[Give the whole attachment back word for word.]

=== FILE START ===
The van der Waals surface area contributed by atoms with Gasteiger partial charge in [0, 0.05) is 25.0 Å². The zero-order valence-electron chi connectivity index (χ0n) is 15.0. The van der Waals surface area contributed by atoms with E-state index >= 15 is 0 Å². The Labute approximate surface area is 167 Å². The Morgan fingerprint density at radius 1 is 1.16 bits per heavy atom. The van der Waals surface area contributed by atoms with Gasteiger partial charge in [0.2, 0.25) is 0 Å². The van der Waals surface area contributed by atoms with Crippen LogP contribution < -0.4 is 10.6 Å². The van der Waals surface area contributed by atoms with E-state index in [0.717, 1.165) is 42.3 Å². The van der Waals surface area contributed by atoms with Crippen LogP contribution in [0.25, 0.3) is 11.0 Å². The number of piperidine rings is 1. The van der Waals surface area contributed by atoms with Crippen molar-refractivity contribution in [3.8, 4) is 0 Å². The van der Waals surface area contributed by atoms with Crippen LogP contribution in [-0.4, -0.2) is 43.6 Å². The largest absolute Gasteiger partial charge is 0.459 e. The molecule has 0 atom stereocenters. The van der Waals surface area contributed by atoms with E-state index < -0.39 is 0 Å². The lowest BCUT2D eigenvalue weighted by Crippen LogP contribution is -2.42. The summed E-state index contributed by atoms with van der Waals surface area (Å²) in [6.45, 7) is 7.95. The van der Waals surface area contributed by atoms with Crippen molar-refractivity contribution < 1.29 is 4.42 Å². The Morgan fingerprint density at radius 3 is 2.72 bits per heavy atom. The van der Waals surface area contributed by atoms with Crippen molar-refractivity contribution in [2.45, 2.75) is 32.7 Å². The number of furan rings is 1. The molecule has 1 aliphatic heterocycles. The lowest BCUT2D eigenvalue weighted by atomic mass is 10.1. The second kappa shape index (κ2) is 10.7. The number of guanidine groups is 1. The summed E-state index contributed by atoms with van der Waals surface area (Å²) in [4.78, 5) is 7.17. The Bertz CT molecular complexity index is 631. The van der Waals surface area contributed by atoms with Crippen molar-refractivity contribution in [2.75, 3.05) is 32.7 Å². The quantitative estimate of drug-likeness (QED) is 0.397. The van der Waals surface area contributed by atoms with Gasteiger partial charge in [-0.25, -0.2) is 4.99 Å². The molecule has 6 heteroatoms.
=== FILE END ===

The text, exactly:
The van der Waals surface area contributed by atoms with Gasteiger partial charge in [0, 0.05) is 25.0 Å². The zero-order valence-electron chi connectivity index (χ0n) is 15.0. The van der Waals surface area contributed by atoms with E-state index >= 15 is 0 Å². The Labute approximate surface area is 167 Å². The Morgan fingerprint density at radius 1 is 1.16 bits per heavy atom. The van der Waals surface area contributed by atoms with Gasteiger partial charge in [0.2, 0.25) is 0 Å². The van der Waals surface area contributed by atoms with Crippen LogP contribution < -0.4 is 10.6 Å². The van der Waals surface area contributed by atoms with E-state index in [0.717, 1.165) is 42.3 Å². The van der Waals surface area contributed by atoms with Crippen LogP contribution in [0.25, 0.3) is 11.0 Å². The number of piperidine rings is 1. The van der Waals surface area contributed by atoms with Crippen molar-refractivity contribution in [3.8, 4) is 0 Å². The van der Waals surface area contributed by atoms with Crippen LogP contribution in [-0.4, -0.2) is 43.6 Å². The largest absolute Gasteiger partial charge is 0.459 e. The molecule has 0 atom stereocenters. The van der Waals surface area contributed by atoms with E-state index < -0.39 is 0 Å². The lowest BCUT2D eigenvalue weighted by Crippen LogP contribution is -2.42. The summed E-state index contributed by atoms with van der Waals surface area (Å²) in [6.45, 7) is 7.95. The van der Waals surface area contributed by atoms with Crippen molar-refractivity contribution < 1.29 is 4.42 Å². The Morgan fingerprint density at radius 3 is 2.72 bits per heavy atom. The van der Waals surface area contributed by atoms with Crippen molar-refractivity contribution in [2.45, 2.75) is 32.7 Å². The number of furan rings is 1. The molecule has 1 aliphatic heterocycles. The lowest BCUT2D eigenvalue weighted by atomic mass is 10.1. The second kappa shape index (κ2) is 10.7. The number of guanidine groups is 1. The summed E-state index contributed by atoms with van der Waals surface area (Å²) in [4.78, 5) is 7.17. The Bertz CT molecular complexity index is 631. The van der Waals surface area contributed by atoms with Crippen molar-refractivity contribution in [2.75, 3.05) is 32.7 Å². The quantitative estimate of drug-likeness (QED) is 0.397. The van der Waals surface area contributed by atoms with Gasteiger partial charge in [-0.25, -0.2) is 4.99 Å². The molecule has 6 heteroatoms.